clinical associate professor
Division of Applied Behavioral Sciences
M.S., Ph.D., Iowa State University
B.A., Central College
I was sleeping through my 1 p.m. class in Personality Theory one day (I always got sleepy after lunch in college) when the words of the professor shot through the haze in my brain: Alfred Adler, he was saying, theorized that everyone experiences a sense of "inferiority" and develops a particular style of life in response. The response can be either positive—personally and socially beneficial—or negative and potentially devastating for the person and society as well.
The time was the l960s, and I was a sociology major taking the psych class as an elective. It was a time of great social unrest. Our cities had seen major rioting from exploding racial tensions, the civil rights movement was pushing forward, my friends were being drafted out of college for an increasingly unpopular war in Vietnam and "flower children" of my age were "dropping out" and seeing the "establishment" as pretty much having made a mess of the country.
We had seen the tragic murders of Martin Luther King Jr. and both John and Robert Kennedy. I was deeply concerned about social issues and trying to figure out a way to use my education to address them in some way. Here—kaboom—was a system of thought that offered one potential explanation for the origin of social and personal problems. I was hooked!
I changed my major, in my senior year, to psychology. The professor who had reached through to me, Dan Bergman, had been a student of Carl Rogers, when Rogers was a professor at the University of Chicago. I spent my final college year immersed in learning a view of humanity and our potential as human beings—the ideas formulated by Rogers—from Bergman.
My life wasn't going to be the same after what started out to be a sleepy class in personality theory. The social justice and hopefulness inherent in humanistic psychology powered me to earn my Ph.D. in counseling psychology and launch a career as a therapist and academician with widely varied challenges and rewards. Throughout this period, there were even more exceptionally talented people who were first my mentors and then my colleagues. It became my passion to teach, mentor and possibly even inspire others toward their potential.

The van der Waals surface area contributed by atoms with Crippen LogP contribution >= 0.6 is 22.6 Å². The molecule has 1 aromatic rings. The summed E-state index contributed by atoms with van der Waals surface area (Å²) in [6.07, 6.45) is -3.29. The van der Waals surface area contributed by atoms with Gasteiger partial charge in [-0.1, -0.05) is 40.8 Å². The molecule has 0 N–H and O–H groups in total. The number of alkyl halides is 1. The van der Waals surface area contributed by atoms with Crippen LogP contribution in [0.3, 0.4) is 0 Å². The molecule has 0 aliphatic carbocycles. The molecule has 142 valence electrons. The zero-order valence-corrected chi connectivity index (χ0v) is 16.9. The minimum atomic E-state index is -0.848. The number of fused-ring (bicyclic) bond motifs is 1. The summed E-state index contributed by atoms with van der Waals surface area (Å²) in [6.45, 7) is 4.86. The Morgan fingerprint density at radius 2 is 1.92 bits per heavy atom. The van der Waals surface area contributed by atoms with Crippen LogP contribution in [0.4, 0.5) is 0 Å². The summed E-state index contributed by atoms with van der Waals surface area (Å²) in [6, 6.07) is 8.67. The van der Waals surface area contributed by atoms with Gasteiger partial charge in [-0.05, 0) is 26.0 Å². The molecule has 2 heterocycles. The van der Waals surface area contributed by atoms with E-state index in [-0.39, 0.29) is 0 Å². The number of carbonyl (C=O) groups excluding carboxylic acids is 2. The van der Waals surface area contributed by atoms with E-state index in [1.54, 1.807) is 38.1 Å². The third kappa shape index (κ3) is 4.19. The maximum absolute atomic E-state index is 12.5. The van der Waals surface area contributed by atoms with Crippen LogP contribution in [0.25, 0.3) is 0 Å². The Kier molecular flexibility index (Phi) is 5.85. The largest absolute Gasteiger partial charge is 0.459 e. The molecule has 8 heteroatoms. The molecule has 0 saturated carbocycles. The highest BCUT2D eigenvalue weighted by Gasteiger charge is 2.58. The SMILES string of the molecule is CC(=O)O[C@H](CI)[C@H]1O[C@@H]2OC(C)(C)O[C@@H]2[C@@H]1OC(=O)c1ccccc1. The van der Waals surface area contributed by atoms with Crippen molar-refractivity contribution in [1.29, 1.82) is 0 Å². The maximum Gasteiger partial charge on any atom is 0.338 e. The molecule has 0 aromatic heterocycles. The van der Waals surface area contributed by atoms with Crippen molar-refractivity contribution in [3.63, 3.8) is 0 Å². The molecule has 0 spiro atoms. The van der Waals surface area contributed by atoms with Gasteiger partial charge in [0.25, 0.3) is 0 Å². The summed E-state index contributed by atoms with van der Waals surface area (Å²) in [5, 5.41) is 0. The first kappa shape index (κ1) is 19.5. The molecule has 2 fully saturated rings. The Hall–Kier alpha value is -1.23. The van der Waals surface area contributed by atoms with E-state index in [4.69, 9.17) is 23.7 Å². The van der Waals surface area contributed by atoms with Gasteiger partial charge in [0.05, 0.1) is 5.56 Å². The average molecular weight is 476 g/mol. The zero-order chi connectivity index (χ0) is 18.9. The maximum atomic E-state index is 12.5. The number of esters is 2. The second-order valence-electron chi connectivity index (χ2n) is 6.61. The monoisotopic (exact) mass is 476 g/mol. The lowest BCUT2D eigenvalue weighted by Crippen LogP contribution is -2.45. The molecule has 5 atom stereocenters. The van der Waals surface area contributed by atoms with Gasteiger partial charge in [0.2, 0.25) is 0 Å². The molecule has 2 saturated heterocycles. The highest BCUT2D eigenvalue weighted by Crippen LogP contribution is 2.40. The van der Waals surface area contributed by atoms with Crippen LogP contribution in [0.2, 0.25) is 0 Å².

Currently I teach basic and advanced graduate counseling courses. I am also the director of the M.S. in Applied Psychology program.
My passion and my rewards are in connecting with students' creative minds, energies, idealism and desire to do the work of counseling, one fully conscious and socially just moment at a time. Once in a while, I get to see someone's brain wake up, as mine did. Mostly, however, I find that the University of Baltimore's graduate students are already awake, aware and know where they want to go. I find I am in very good company in my work with UB students.
The collegiality in the Division of Applied Behavioral Sciences, the commitment of the faculty to excel in teaching and the support that others offer me in building and expanding our counseling programs are extremely rewarding aspects of my work.
Drop by our division—you might decide to stay for a while and maybe even make a career out of it!